There are other signs, too, that cancelling figures in the entertainment business has not worked as effectively as it once did. Joss Whedon and Aziz Ansari, who have both been accused of potentially career-ending acts of, respectively, on-set bullying and sexual misconduct, have returned in the past couple of weeks with high-profile new TV shows, The Nevers and Master of None. Although Whedon has been removed as showrunner from his programme’s remaining episodes and Ansari has taken a minor supporting role in the third season, instead concentrating on writing and directing, their continued presence in the entertainment industry belies any attempts to un-person them. Certainly, the closing credits to the first episode of The Nevers, in which Whedon is consecutively credited as director, writer, creator and executive producer of the show, now feel almost like a deliberate provocation to those who have demanded his expulsion from the business that he once bestrode like a Colossus.
Of course, many once-leading figures still find themselves beyond the pale. Chris Langham, who was convicted in court of his crime, rather than merely through public opinion, has not appeared in a film since 2012’s Acceptance. Perhaps appropriately, the lead item of trivia on its IMDB page notes “Leslie Grantham and Chris Langham are both convicted felons.” The episodes of The Muppet Show in which he features have, unsurprisingly, not made it onto Disney Plus. And Harvey Weinstein continues to await further charges of rape and sexual assault, even as his lengthy sentence looks likely to last him until the end of his life.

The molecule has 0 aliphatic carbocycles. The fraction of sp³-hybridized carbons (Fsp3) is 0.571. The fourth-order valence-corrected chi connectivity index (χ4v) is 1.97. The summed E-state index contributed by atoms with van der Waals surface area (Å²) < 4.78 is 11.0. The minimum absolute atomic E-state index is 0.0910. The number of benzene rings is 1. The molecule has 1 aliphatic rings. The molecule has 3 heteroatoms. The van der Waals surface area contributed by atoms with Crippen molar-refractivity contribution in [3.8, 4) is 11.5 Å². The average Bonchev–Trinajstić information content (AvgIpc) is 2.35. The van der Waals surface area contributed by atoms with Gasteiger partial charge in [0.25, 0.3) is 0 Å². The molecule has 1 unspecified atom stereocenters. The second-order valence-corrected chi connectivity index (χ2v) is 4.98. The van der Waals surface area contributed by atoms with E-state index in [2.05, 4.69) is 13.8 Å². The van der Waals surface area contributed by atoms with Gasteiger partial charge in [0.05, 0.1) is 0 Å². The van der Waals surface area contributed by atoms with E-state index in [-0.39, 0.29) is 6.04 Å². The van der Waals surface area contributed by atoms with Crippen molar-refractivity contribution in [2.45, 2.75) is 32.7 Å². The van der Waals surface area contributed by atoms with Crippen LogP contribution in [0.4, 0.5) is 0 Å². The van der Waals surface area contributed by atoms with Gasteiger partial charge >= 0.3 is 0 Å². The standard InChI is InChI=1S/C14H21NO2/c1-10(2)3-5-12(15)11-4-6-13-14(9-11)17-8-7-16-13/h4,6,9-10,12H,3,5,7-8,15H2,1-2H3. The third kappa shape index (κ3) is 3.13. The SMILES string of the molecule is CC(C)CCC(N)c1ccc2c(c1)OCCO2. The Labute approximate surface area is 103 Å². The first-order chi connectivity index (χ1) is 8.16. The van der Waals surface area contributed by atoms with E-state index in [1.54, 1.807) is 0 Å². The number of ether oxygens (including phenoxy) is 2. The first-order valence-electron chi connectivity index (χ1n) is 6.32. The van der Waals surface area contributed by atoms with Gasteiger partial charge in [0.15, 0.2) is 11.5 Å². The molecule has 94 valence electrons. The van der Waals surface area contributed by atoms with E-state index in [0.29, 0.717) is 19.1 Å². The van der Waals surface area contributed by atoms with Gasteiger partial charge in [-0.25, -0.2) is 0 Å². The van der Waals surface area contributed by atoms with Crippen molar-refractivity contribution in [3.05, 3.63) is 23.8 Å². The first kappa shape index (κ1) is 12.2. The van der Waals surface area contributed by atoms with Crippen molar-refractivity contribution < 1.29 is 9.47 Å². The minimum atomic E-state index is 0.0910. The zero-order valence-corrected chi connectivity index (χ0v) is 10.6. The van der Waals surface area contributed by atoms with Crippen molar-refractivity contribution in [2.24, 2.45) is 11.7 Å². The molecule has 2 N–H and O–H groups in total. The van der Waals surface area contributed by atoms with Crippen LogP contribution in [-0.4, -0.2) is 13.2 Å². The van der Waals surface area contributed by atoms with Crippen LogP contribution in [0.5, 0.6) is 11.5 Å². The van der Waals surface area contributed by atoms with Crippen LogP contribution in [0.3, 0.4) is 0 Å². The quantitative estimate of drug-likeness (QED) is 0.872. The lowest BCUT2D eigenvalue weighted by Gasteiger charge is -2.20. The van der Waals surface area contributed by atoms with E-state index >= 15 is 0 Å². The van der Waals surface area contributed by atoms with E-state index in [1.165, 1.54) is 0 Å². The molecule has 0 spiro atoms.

But there is a significant difference between someone losing their livelihood because they have been convicted of an offence, and those who cannot obtain work because they have outraged public opinion. There are still many allegations in existence against Spacey, and only the most foolhardy (or publicity-hungry) filmmaker could want to work with him if any are proved accurate. Yet if they disappear, and The Man Who Drew God does denote the beginning of a comeback for the endlessly enigmatic former Keyser Soze, it will serve as proof that Hollywood really does offer second chances to its stars, even now.